Received January 2, 2014; accepted April 21, 2014.

Previously published online at DOI: 10.1373/Clinchem.2013.220772

[7] Nonstandard abbreviations: IQCP, Individualized QC Plan; [TE.sub.a], allowable total error; Hb, hemoglobin; POC, point-of-care; CAP, College of American Pathologists; SRL, secondary reference laboratory; E(NUf), expected number of unreliable final patient results; Max E([N.sub.uf]), maximum E([N.sub.uf]); DPMO, defects per million opportunities.

Table 1. Assay performance characteristics across platforms/
sites: imprecision and bias across 2 QC levels.

Assay platform                   Low QC

                    Mean   % Bias (a)   % CV (b)

Variant II          5.09     -4.99        1.43
Variant II Turbo    5.18     -0.08        2.97
Tosoh G8            5.75      3.99        1.28
Capillarys 2        5.24     -0.33        1.66
Integra 800         5.61      5.76        2.40
DCA Vantage-lot 1   5.31     -0.34        1.88
DCA Vantage-lot 2   5.23     -0.37        1.93

Assay platform               High QC            Linear       [r.sup.2]
                                            regression (c)
                    Mean    % Bias   % CV

Variant II          9.74     2.00    1.33   1.107x - 0.834     0.991
Variant II Turbo    10.07    0.10    1.81   0.999x + 0.012     0.999
Tosoh G8            9.60     4.98    0.80   1.064x - 0.130     0.999
Capillarys 2        7.93    -0.01    1.33   0.998x + 0.016     0.999
Integra 800         9.90     4.07    1.18   1.014x + 0.242     0.997
DCA Vantage-lot 1   10.31    2.72    2.65   1.038x - 0.161     0.989
DCA Vantage-lot 2   10.49    1.73    1.81   1.024x - 0.109     0.991

(a) % Bias = 100 x (observed mean-assigned value)/assigned value.

(b) Precision calculations follow CLSI EP-5A.

(c) Linear regression of assay results compared to NGSP results
measured on a Tosoh HPLC.

Table 2. Risk analysis for Hb [A.sub.1c] assays at 3 different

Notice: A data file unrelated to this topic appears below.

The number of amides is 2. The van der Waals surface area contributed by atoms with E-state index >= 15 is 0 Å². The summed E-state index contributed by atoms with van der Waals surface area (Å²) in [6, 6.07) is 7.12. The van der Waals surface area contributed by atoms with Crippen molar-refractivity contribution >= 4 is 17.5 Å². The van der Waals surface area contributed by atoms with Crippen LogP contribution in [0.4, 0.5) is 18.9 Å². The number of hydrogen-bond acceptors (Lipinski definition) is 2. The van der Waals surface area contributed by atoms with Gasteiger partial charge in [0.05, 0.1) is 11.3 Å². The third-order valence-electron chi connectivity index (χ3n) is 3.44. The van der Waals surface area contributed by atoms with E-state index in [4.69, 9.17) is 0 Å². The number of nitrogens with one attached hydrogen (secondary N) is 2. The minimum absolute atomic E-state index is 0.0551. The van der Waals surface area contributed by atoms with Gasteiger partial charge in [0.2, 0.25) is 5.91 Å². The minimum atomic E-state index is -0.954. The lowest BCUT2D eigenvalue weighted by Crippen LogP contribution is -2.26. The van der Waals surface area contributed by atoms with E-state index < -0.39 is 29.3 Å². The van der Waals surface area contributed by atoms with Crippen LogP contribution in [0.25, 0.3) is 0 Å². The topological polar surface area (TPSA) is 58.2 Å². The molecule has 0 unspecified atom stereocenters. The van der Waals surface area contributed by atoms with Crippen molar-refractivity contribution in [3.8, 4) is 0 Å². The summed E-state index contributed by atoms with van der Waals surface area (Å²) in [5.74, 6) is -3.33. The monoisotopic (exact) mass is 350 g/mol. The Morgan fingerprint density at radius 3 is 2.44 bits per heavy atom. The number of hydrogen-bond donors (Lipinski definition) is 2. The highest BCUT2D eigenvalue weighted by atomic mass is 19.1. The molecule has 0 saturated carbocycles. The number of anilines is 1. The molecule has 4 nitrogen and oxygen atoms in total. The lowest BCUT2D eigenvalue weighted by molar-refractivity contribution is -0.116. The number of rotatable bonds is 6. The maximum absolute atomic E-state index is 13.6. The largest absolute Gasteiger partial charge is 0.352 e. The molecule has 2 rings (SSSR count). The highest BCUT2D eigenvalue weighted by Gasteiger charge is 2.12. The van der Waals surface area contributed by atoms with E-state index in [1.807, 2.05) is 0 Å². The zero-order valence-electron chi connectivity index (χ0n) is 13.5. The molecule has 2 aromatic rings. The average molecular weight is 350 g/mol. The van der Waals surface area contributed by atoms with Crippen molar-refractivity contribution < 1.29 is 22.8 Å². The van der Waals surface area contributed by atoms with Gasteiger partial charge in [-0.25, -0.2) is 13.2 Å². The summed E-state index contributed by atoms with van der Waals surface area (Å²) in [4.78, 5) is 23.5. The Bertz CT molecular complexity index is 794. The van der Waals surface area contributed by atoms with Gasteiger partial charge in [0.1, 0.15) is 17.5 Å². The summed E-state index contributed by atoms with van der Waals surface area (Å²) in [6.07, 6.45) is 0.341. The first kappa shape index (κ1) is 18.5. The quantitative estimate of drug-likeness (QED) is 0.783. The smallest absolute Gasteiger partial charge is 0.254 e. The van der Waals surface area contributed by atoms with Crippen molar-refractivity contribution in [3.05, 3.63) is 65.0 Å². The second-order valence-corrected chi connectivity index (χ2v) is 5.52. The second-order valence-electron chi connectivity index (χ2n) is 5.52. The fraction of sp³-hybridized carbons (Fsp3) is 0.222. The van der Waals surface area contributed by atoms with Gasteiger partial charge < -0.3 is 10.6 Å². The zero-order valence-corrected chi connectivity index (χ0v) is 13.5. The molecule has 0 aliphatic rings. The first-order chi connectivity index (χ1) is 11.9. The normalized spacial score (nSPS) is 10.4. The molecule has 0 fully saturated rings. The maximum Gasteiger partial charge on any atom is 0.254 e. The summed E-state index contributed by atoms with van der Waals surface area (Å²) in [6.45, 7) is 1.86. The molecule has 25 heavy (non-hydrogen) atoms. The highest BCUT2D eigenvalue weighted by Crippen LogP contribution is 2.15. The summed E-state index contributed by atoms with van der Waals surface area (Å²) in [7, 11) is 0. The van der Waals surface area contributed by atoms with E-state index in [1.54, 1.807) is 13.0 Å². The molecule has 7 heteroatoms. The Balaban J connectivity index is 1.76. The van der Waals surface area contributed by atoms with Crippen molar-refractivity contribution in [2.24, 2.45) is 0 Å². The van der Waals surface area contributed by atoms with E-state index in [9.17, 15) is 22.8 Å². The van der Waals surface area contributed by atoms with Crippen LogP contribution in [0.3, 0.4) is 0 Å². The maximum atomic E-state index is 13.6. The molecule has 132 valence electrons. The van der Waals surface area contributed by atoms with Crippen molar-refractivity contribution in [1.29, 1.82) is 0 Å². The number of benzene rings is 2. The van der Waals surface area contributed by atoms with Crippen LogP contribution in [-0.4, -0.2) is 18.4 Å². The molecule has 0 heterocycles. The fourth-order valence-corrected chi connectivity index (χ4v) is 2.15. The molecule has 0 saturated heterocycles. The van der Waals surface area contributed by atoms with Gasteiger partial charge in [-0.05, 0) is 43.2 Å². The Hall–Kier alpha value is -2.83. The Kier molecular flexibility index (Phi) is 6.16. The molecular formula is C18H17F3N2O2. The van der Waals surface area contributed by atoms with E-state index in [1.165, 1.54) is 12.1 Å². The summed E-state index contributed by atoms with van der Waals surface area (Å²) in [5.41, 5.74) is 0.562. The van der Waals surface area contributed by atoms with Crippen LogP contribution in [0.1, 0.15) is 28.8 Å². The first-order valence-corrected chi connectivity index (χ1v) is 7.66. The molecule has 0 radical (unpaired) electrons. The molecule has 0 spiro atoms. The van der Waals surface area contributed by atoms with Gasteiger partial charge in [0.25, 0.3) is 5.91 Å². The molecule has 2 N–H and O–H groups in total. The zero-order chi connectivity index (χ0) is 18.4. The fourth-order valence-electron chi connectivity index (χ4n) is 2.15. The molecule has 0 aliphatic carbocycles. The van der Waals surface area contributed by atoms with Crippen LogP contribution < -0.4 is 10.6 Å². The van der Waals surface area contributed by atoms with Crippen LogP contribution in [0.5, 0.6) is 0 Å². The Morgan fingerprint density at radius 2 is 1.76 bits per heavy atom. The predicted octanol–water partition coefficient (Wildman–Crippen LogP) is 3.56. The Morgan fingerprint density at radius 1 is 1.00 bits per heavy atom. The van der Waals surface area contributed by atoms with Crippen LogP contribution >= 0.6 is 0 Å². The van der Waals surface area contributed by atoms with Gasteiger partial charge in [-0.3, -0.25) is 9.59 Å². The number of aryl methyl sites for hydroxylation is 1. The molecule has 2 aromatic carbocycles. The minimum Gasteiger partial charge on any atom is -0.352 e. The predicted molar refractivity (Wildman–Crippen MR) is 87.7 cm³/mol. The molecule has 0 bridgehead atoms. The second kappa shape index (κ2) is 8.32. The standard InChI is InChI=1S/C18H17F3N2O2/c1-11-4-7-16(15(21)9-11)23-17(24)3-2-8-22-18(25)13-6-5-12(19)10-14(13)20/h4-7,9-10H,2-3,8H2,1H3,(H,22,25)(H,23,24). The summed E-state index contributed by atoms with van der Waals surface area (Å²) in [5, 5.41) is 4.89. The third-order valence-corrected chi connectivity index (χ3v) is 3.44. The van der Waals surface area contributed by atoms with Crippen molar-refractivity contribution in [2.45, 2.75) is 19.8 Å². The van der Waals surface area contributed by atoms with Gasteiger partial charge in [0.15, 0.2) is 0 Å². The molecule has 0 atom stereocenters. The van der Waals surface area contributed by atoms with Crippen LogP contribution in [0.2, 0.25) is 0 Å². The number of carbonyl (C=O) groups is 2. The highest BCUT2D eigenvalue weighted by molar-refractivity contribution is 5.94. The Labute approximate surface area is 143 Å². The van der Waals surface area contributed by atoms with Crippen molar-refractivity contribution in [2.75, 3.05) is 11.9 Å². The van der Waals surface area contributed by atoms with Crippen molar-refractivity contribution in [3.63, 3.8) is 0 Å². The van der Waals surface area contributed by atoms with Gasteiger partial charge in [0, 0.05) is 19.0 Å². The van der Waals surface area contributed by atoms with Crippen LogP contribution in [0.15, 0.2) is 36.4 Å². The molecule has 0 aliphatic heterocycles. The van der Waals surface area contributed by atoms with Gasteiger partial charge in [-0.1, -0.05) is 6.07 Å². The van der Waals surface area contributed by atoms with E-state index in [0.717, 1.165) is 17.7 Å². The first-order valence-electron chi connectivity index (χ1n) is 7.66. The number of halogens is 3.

[TE.sub.a] limits.

                                 Patient-weighted sigma

Assay platform      7% [TE.sub.a]   6% [TE.sub.a]   5% [TE.sub.a]

Variant II              2.30            1.57            0.83
Variant II Turbo        2.67            2.29            1.90
Tosoh G8                2.27            1.43            0.59
Capillarys 2            4.56            3.90            3.25
Integra 800             0.85            0.36            -0.12
DCA Vantage-lot 1       2.84            2.36            1.88
DCA Vantage-lot 2       3.36            2.84            2.32

                                In-control % unreliable

Assay platform      7% [TE.sub.a]   6% [TE.sub.a]   5% [TE.sub.a]

Variant II              10.03           19.63           32.81
Variant II Turbo        1.23            2.96            6.62
Tosoh G8                1.19            7.80            28.53
Capillarys 2            0.00            0.02            0.19
Integra 800             25.51           39.35           55.64
DCA Vantage-lot 1       0.69            1.82            4.50
DCA Vantage-lot 2       0.05            0.29            1.32

                          Max E([N.sub.uf]) out of 100 events

Assay platform      7% [TE.sub.a]   6% [TE.sub.a]   5% [TE.sub.a]

Variant II              34.27           46.66           51.54
Variant II Turbo        5.94            11.00           18.27
Tosoh G8                13.67           49.92           83.60
Capillarys 2            0.12            0.60            2.58
Integra 800             60.11           71.48           74.00
DCA Vantage-lot 1       8.85            18.92           36.28
DCA Vantage-lot 2       2.06            6.30            16.55
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Title Annotation:Endocrinology and Metabolism
Author:Woodworth, Alison; Korpi-Steiner, Nichole; Miller, James J.; Rao, Lokinendi V.; Yundt-Pacheco, John;
Publication:Clinical Chemistry
Article Type:Report
Date:Aug 1, 2014